Letter explaining ESOPs to the team

Sometime ago, I sat down and wrote down a letter to our employees trying to explain what exactly it means to own stock options in a startup. Context is that from my practical experience of talking to hundreds of startup employees, ESOPs are one of the least understood and most under-appreciated aspect of startups here in India.

So here goes (with some minor edits):


Hey there,

I am really happy to welcome you as a co-owner of Akosha. It is both a recognition of your efforts and a huge responsibility.

First, let’s get the basics out of the way.

1. If you are not familiar with ESOPs or venture capital, please watch video recording of my talk on venture capital (internal link), because without understanding capital appreciation, you may find it difficult to grasp the value of getting ESOPs.

2. There was a traditional thought process that employees shouldn’t really value stock options. The reason for that is that all the way till 2011-12, apart from a few success stories like Infosys etc., people hadn’t really seen meaningful wealth creation for employees. All this has changed forever in the last 2-3 years and in the coming years (unless we hit a bust), we are likely to see a lot of wealth creation for founders and early employee-stakeholders. That is also the reason why you will find that most senior management folks value stock compensation while sometimes junior employees can be lazy in understanding them or risk averse towards them.

3. ESOP creation is more complicated than it seems. There are 4-5 ways of structuring (equity/preferred, stock appreciation plan / options etc), changes in the new Companies Act and lots of different tax rules applicable on employees and the company, decisions regarding acquisition, winding up or the company or IPO etc. Here are some of the things we kept in mind while creating it:

– we need to keep it as simple as possible for everyone
– the plan should be fair to employees, the company and any potential acquirer
– the plan should ensure that under no circumstances can one person’s behaviour impact the overall exit for rest of the company and employees
– we need to ensure that overall unfairness should not be there (i.e. handle cases of death, unethical conduct, illness etc.)
– any tax liability should only come when there is a corresponding cash event for a person (i.e. you should not have to pay real cash in tax unless the upside of the stock is also in cash).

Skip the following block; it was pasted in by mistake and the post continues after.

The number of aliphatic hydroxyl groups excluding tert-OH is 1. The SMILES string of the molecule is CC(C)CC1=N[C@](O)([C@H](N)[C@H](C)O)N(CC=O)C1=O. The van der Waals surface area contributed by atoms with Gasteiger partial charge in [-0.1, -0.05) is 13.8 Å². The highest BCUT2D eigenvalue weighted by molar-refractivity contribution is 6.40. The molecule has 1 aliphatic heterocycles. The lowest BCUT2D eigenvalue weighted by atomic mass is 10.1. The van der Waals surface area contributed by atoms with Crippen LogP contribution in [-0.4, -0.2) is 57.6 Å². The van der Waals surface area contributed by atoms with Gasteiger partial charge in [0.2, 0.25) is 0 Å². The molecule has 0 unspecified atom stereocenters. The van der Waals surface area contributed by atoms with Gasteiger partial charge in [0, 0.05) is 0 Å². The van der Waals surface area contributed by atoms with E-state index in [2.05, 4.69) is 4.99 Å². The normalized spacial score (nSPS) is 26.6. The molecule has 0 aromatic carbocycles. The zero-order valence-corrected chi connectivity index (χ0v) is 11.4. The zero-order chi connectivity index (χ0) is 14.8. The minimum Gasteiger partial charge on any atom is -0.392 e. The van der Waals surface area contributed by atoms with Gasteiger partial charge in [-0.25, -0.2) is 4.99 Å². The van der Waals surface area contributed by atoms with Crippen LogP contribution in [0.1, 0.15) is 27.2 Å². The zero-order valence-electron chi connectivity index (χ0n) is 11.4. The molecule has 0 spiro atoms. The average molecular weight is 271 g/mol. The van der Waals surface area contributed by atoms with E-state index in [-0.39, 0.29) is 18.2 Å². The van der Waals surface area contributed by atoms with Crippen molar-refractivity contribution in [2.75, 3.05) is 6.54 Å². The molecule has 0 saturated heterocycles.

4. The exact ESOP options granted to each employee is a subjective determination by the senior team. While deciding this we looked at your experience, performance, current market salary, market adjustments, your alignment with the company’s goals, your thinking/flexibility, attitude etc. Every time, we’ve tried our best to be fair and reasonable and generous.

Here are some of questions that people are likely to ask around ESOPs:

1. What is a stock option?

A stock option is a share in the company. As the value of the company increases, the value of the shares of the company increases. A stock is granted by the company by issuing a grant letter.

2. What is the vesting period?

Stock options are granted over a period of 4 years with a 1 year cliff (which means that if you leave before the end of the first year, you don’t get any stock). Post the end of one year, the stock options vest 25% each year till the end of year 4. The vesting happens monthly. In many companies the vesting happens 10%, 20%, 30% and 40% over 4 years. We went with 25% yearly. This applicable for the current grants but might change in the future.

3. What is the exercise price?

To keep things simple and give the maximum value to you, we have kept the exercise price at Rs.X per stock option. It is the price will be adjusted against any sales proceeds at the time of sale of your shares to an acquirer or during an IPO.

4. What happens to my stock options in case I leave the company?